GLP-1s Improve Taste Sensitivity, Reduce Body Weight in Patients with Obesity

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Two posters presented at ENDO 2024 assessed semaglutide’s impact on taste sensitivity and tirzepatide’s role in body weight reduction.

The use of glucagon-like peptide-1 agonists (GLP-1s) in recent years has increased substantially due to their association with significant weight loss. According to a poll by KFF, 1 in 8 adults in the United States said they have taken a GLP-1 at some point, with 4 in 10 saying the primary reason was to lose weight. The overall popularity of the drugs has also increased, with 32% of adults in 2024 saying they have heard “a lot” about them, up from 19% in 2023.1

GLP-1s Improve Taste Sensitivity, Reduce Body Weight in Patients with Obesity / MKPhoto - stock.adobe.com

GLP-1s Improve Taste Sensitivity, Reduce Body Weight in Patients with Obesity / MKPhoto - stock.adobe.com

In 2 posters presented at the Endocrine Society’s 2024 annual meeting, held June 1 to 4 in Boston, Massachusetts, investigators took a deeper look into GLP-1s, examining semaglutide’s impact on taste sensitivity and tirzepatide’s role in body weight reduction in patients with obesity.

READ MORE: GLP-1s May Lower Risk of Acute Pancreatitis in Patients with T2D, Obesity

In the first poster, investigators from the University Medical Center in Slovenia conducted a study to examine if “semaglutide would improve the taste sensitivity and modulate the tongue transcriptomic profile associated with gustatory coding in women with obesity.”2 The study was a 16-week, single-blinded, randomized, placebo-controlled clinical trial that included 30 patients who received either 1 mg of semaglutide once weekly or a placebo.

For the study, researchers assessed the sensitivity of 4 basic tastes using saturated strips and evaluated brain responses by functional MRI. Tongue biopsies were also performed to analyze gene expression. Investigators found that taste sensitivity increased by a mean of 2.5 points in patients treated with semaglutide. In test analyses, the genes EYA, PRMT8, CRLF1, and CYP1B1—which are associated with taste signaling, neural plasticity, and renewal of taste buds in the tongue—exhibited differential mRNA gene expression.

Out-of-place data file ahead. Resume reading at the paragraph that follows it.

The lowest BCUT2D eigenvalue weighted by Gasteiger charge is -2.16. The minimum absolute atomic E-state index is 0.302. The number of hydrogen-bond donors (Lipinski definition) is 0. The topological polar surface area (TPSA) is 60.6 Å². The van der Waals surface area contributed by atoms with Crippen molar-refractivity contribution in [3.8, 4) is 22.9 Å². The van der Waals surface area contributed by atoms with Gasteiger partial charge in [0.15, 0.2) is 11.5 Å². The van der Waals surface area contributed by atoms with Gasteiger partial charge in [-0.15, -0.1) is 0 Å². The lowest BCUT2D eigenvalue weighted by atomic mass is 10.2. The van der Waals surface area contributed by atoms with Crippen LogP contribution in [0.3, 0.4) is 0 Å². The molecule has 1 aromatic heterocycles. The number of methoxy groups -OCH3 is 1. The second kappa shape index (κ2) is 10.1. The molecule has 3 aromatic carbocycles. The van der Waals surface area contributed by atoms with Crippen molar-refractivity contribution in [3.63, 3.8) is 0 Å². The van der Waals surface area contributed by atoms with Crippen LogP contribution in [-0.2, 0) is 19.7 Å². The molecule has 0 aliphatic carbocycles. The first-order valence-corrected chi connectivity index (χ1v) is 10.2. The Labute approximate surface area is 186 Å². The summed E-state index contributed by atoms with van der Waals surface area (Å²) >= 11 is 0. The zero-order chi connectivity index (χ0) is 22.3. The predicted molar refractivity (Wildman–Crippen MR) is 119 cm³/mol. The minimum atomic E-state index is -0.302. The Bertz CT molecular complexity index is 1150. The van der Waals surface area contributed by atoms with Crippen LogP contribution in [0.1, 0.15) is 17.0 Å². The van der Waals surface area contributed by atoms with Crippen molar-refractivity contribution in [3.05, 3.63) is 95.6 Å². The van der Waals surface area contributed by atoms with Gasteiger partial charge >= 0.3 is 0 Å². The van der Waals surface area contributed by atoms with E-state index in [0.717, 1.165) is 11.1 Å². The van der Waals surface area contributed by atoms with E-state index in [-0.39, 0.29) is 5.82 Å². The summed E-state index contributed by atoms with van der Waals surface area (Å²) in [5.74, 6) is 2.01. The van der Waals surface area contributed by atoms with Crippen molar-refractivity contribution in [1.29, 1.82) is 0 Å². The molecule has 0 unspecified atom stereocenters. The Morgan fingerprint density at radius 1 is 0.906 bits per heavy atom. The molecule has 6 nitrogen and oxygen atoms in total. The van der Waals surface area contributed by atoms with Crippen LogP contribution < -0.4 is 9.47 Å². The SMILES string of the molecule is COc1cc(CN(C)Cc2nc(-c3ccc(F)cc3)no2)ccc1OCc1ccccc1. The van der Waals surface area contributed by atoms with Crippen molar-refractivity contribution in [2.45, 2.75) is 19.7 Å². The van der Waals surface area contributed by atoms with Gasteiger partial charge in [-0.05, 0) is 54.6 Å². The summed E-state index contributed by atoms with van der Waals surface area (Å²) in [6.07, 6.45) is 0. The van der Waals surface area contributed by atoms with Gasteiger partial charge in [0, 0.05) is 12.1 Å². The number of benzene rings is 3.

Additionally, the angular gyrus in patients receiving semaglutide had increased functional activity in response to tasting a sweet solution compared to distilled water 30 minutes after having a standardized meal.

“The general public will be interested to learn of the potential novel effects of this popular therapeutic class widely used for the treatment of diabetes and obesity,” Mojca Jensterle Sever, lead author on the study, said in a release.2 “Clinicians will likely correlate the findings with reports from their patients on changes in desire for certain foods, which go beyond broad changes in appetite and satiety that help them lose weight.”

In the second poster, a team of investigators from Albert Einstein College of Medicine, the BHF Glasgow Cardiovascular Research Centre and Eli Lilly conducted a study to assess the association between baseline obesity-related multimorbidity and the weight-reduction efficacy of tirzepatide.3 Data was gathered from the SURMOUNT clinical trial program, which included 4 studies that assessed the efficacy and safety of tirzepatide as an adjunct to lifestyle intervention on chronic weight management in adults with or without type 2 diabetes who had a BMI of 27 kg/m2 or greater.4

The study cohort included 4726 patients who had obesity or overweight and an obesity-related complication. Of those, 938 patients had type 2 diabetes. Investigators found that, in all 4 of the trials, patients treated with tirzepatide had greater body weight reductions regardless of the number of obesity-related complications when compared to placebo.

“In the SURMOUNT clinical trial program, tirzepatide treatment in people with obesity or overweight resulted in greater reductions in body weight across the trials in the program compared to placebo, irrespective of the presence of obesity-related multimorbidity,” the authors concluded. “These data are consistent with the overall results from each study.”

Click here for more of our coverage from ENDO 2024.

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References
1. KFF Health Tracking Poll May 2024: The Public’s Use and Views of GLP-1 Drugs. News Release. KFF. May 10, 2024. Accessed June 17, 2024. https://www.kff.org/health-costs/poll-finding/kff-health-tracking-poll-may-2024-the-publics-use-and-views-of-glp-1-drugs/
2. Jensterle Sever M, Kovac J, Vovk A, et al. Once-Weekly Semaglutide and Taste Perception in Women with Obesity. Presented at: ENDO 2024; June 1-4, 2024; Boston, MA.
3. Machineni S, Sattar N, Dunn JP, et al. Weight Reduction Efficacy with Tirzepatide by Obesity-related Complications: A Post Hoc Analysis from the SURMOUNT 1-4. Presented at: ENDO 2024; June 1-4, 2024; Boston, MA.
4. le Roux CW, Zhang S, Aronne LJ, et al. Tirzepatide for the treatment of obesity: Rationale and design of the SURMOUNT clinical development program. Obesity (Silver Spring). 2023 Jan;31(1):96-110. doi: 10.1002/oby.23612. Epub 2022 Dec 7. PMID: 36478180; PMCID: PMC10107501.
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